On the main street in the small Southwestern Ontario village of Erin in Wellington Country are two Victorian commercial buildings that house one of only a few of the Canadian publishing companies that print their own books. The Porcupine’s Quill (PQL), run by Tim and Elke Inkster since its inception, has been publishing books since 1975.
Tim began his career in publishing at David Godfrey’s Press Porcépic in 1971. Soon after, with a flair for the production side of the business, Inkster launched The Porcupine’s Quill as the production arm of Press Porcépic before becoming its own imprint. By 1974 PQL was set up as its own company with their first title, Brian Johnson’s Marzipan Lies, appearing in 1975.
As an artisanal publisher that values the art and craft of the book, both in content and in form, The Porcupine’s Quill has been publishing books using 20th-century offset printing technology ever since to simulate the quality, look, and feel of a 19th-century letterpress product. Even their old logo harkened back to the imaginary demon ‘druckfehlerteufel’ that was often blamed for printing errors and misprints.
They specialize in Canadian art and design, book history and memoirs, as well as producing trade replicas of artists’ hand-printed limited editions. Their Wordless Novels series is quite unique in that these books communicate entirely through visual narratives that are created by wood engravings and linocut images. Popular titles in this series include The Mysterious Death of Tom Thomson and Trudeau: La Vie En Rose, both by George A. Walker.
Another important series to the press is their Essential Poets. Over thirteen titles they have presented selections from poets such as Margaret Avison and James Reaney, who are widely considered to be pillars of the Canadian poetry community, as well as reintroducing poets such as Tom Marshall and Kenneth Leslie, whose contribution to Canadian literature might otherwise have fallen into obscurity.
With over 370 titles produced, it’s hard to touch on all the gems in the press’s backlist but one that comes to mind for the Inksters is James Reaney’s A Suit of Nettles. First published in 1958 by Macmillan, PQL produced its own edition in 2010, including thirteen original illustrations by Jim Westergard. All aspects of the physical book were carefully chosen to highlight how the packaging of a book can support and enhance the text within, from the cover stock to the warm red endpapers to the font. The result for PQL was an all-around brilliantly beautiful book.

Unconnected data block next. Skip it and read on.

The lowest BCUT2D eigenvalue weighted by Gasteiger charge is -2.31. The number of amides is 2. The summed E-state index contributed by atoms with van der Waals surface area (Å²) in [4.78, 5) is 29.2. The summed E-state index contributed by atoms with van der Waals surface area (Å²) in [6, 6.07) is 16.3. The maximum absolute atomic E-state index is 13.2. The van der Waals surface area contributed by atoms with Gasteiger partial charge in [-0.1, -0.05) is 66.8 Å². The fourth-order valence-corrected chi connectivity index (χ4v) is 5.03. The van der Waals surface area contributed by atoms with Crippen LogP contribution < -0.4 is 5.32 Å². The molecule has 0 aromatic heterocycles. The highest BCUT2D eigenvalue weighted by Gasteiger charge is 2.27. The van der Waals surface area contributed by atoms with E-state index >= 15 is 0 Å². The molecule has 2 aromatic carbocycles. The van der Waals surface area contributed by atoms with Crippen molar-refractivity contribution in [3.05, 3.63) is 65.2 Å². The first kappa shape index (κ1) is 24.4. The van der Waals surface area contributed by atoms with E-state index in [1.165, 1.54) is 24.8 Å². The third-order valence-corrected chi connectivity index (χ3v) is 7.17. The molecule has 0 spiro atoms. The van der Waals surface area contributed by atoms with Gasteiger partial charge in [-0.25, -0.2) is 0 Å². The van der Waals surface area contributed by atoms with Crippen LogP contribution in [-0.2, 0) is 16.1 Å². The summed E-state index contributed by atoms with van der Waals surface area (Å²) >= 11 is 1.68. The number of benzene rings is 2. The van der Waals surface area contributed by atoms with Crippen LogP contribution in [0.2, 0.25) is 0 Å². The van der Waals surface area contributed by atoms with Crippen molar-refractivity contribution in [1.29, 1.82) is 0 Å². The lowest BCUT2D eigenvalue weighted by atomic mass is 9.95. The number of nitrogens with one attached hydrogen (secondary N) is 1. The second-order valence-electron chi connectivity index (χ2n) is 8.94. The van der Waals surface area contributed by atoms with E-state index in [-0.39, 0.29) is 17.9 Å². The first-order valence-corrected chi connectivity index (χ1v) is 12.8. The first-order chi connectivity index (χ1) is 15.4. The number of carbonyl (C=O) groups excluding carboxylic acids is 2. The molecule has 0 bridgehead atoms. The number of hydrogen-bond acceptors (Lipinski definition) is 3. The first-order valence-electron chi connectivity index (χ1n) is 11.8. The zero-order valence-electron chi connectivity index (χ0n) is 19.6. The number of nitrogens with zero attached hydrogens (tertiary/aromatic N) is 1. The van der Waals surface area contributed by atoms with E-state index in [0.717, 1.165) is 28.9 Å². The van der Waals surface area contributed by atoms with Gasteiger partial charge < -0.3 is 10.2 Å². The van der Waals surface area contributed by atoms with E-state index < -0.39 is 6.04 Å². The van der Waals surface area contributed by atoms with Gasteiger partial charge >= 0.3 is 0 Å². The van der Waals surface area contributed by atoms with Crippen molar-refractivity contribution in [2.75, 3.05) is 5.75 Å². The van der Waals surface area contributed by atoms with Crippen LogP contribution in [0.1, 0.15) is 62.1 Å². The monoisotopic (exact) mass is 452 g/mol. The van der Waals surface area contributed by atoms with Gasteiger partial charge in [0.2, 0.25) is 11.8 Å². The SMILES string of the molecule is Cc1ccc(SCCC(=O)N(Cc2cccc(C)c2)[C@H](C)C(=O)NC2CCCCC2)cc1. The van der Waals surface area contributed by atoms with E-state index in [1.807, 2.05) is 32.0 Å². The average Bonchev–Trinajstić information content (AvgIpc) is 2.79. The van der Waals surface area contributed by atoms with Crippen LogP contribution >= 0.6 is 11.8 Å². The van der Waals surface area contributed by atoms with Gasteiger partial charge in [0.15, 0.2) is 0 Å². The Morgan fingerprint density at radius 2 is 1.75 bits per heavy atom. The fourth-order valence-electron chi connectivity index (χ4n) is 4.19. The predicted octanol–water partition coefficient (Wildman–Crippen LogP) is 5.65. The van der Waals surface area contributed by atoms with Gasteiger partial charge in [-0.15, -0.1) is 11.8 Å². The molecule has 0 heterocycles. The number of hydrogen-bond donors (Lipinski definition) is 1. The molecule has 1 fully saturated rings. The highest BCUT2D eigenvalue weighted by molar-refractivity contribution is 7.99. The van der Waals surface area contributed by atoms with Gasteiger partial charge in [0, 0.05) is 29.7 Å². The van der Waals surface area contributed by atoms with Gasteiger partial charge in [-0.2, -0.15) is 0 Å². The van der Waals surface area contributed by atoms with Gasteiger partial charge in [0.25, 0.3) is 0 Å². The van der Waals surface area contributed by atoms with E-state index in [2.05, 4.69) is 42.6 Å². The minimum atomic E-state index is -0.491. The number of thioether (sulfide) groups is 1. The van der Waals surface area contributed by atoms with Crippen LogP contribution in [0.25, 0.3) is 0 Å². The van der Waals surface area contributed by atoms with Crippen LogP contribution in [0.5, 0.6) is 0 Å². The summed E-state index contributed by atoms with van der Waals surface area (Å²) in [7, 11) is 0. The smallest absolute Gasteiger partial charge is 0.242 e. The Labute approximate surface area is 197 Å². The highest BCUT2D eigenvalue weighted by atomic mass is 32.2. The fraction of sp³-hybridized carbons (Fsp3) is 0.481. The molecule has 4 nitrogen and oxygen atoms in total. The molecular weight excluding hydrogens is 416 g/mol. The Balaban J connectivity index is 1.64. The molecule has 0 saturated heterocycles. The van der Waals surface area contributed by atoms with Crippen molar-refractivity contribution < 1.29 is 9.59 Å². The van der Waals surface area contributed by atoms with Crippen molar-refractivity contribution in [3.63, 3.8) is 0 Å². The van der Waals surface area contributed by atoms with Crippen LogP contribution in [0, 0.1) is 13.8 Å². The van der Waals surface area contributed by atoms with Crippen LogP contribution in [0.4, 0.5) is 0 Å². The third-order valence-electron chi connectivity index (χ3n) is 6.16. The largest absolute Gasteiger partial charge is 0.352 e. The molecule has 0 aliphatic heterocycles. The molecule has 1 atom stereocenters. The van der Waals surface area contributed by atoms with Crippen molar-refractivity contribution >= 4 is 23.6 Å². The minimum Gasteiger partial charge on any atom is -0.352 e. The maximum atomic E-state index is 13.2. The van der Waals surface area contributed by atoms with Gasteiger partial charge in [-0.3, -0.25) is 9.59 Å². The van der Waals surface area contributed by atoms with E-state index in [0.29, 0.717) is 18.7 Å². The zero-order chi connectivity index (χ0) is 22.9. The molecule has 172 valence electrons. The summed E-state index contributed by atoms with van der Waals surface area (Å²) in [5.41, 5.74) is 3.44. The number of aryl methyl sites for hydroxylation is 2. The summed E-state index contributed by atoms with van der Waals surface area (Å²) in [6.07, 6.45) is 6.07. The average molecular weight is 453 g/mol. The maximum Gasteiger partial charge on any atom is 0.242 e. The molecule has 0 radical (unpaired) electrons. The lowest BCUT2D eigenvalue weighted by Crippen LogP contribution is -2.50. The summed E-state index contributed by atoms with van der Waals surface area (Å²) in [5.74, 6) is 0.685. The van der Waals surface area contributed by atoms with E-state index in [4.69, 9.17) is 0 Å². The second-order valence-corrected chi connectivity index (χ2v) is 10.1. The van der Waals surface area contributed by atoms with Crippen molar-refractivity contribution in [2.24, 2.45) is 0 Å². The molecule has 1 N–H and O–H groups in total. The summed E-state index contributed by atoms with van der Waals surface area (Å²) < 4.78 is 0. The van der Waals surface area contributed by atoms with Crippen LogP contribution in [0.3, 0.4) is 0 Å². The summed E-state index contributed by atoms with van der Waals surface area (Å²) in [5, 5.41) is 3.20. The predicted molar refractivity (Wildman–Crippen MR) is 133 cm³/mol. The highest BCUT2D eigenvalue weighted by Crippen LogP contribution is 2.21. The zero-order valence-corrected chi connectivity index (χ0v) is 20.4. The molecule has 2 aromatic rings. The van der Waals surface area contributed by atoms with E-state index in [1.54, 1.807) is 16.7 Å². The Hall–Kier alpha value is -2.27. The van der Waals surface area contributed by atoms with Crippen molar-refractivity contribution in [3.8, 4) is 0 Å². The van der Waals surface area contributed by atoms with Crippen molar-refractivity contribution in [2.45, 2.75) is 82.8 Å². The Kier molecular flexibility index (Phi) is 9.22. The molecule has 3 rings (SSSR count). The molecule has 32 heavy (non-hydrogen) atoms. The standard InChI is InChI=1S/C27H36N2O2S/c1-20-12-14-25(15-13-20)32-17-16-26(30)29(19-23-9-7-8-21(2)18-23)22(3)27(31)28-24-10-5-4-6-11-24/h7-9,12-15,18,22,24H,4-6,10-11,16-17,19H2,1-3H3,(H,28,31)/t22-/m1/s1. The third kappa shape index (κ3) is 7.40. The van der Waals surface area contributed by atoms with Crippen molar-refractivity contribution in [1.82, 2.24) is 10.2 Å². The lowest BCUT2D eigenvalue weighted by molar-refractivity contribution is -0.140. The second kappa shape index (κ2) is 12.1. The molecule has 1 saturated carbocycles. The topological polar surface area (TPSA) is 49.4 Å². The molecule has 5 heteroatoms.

Other bright spots in their backlist include early works from Russell Smith, Andrew Pyper, Steven Heighton, Caroline Adderson, Annabel Lyon, Jane Urquhart, Mary Swan and Elizabeth Hay; The Wordless Leonard Cohen Songbook by George A. Walker recently won an Independent Publishers Award; Don Coles won the Governor General’s Award for poetry in 1993 for Forests of the Medieval World, and the Trillium Prize in 2000 for Kurgan; finally, P. K. Page was shortlisted for the Griffin Prize in 2003 for Planet Earth, and again in 2012 with Coal & Roses.
With an impressive history like that it’s no wonder that Tim and Elke Inkster were appointed to the Order of Canada in 2008 “for their distinctive contributions to publishing in Canada and for their promotion of new authors, as co-founders of the Porcupine’s Quill, a small press known for the award-winning beauty and quality of its books.”
PQL is very much a part of their local community, and for several years they participated in Doors Open Ontario events, which resulted in a few very interesting videos on YouTube that explain the press’ printing process. If you ever stop by the press you may get to meet Cho-cho and Lee-lee, calico foundlings who patrol the shop and garden, and if you go out back you may see muskrats and herons, possibly even a beaver or an osprey, in the millpond. What is guaranteed though, is finding some excellent Canadian Literature.
There are lots more photos from PQL on their Pinterest page!